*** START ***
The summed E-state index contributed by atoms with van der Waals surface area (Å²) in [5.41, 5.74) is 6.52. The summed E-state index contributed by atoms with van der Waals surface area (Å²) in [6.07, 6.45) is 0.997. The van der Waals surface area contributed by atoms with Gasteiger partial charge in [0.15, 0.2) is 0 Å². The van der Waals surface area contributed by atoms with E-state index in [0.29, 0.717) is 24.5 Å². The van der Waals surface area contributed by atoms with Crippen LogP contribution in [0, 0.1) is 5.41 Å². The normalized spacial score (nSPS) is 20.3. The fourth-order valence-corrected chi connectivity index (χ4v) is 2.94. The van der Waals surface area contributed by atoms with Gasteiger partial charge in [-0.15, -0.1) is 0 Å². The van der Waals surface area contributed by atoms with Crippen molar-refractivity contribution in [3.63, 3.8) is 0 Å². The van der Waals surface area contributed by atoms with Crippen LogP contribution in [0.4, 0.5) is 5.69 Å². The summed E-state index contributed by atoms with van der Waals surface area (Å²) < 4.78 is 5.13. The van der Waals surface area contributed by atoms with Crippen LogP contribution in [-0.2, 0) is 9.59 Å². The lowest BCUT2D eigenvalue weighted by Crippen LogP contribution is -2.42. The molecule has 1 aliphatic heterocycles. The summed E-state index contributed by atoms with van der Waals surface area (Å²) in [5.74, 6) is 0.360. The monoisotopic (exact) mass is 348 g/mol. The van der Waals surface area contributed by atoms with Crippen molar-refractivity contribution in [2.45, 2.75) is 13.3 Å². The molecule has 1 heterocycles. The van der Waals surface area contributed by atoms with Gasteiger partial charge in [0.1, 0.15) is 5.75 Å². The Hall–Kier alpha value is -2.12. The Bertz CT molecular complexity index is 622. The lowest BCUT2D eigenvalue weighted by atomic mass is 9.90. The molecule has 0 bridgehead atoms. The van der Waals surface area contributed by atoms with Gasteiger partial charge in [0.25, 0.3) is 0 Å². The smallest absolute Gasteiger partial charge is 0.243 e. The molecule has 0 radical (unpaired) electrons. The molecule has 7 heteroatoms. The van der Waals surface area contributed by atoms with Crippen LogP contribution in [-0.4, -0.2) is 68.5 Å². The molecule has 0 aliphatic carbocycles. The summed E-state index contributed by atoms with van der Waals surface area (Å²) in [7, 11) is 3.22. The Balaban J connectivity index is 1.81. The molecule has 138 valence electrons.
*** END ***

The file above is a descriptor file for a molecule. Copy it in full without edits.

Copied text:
The summed E-state index contributed by atoms with van der Waals surface area (Å²) in [5.41, 5.74) is 6.52. The summed E-state index contributed by atoms with van der Waals surface area (Å²) in [6.07, 6.45) is 0.997. The van der Waals surface area contributed by atoms with Gasteiger partial charge in [0.15, 0.2) is 0 Å². The van der Waals surface area contributed by atoms with E-state index in [0.29, 0.717) is 24.5 Å². The van der Waals surface area contributed by atoms with Crippen LogP contribution in [0, 0.1) is 5.41 Å². The normalized spacial score (nSPS) is 20.3. The fourth-order valence-corrected chi connectivity index (χ4v) is 2.94. The van der Waals surface area contributed by atoms with Gasteiger partial charge in [-0.15, -0.1) is 0 Å². The van der Waals surface area contributed by atoms with Crippen molar-refractivity contribution in [3.63, 3.8) is 0 Å². The van der Waals surface area contributed by atoms with Crippen LogP contribution in [0.4, 0.5) is 5.69 Å². The summed E-state index contributed by atoms with van der Waals surface area (Å²) < 4.78 is 5.13. The van der Waals surface area contributed by atoms with Crippen LogP contribution in [-0.2, 0) is 9.59 Å². The lowest BCUT2D eigenvalue weighted by Crippen LogP contribution is -2.42. The molecule has 1 aliphatic heterocycles. The summed E-state index contributed by atoms with van der Waals surface area (Å²) in [5.74, 6) is 0.360. The monoisotopic (exact) mass is 348 g/mol. The van der Waals surface area contributed by atoms with Crippen molar-refractivity contribution in [2.45, 2.75) is 13.3 Å². The molecule has 1 heterocycles. The van der Waals surface area contributed by atoms with Gasteiger partial charge in [0.1, 0.15) is 5.75 Å². The Hall–Kier alpha value is -2.12. The Bertz CT molecular complexity index is 622. The lowest BCUT2D eigenvalue weighted by atomic mass is 9.90. The molecule has 0 bridgehead atoms. The van der Waals surface area contributed by atoms with Gasteiger partial charge in [0.25, 0.3) is 0 Å². The smallest absolute Gasteiger partial charge is 0.243 e. The molecule has 0 radical (unpaired) electrons. The molecule has 7 heteroatoms. The van der Waals surface area contributed by atoms with Crippen LogP contribution in [-0.4, -0.2) is 68.5 Å². The molecule has 0 aliphatic carbocycles. The summed E-state index contributed by atoms with van der Waals surface area (Å²) in [7, 11) is 3.22. The Balaban J connectivity index is 1.81. The molecule has 138 valence electrons.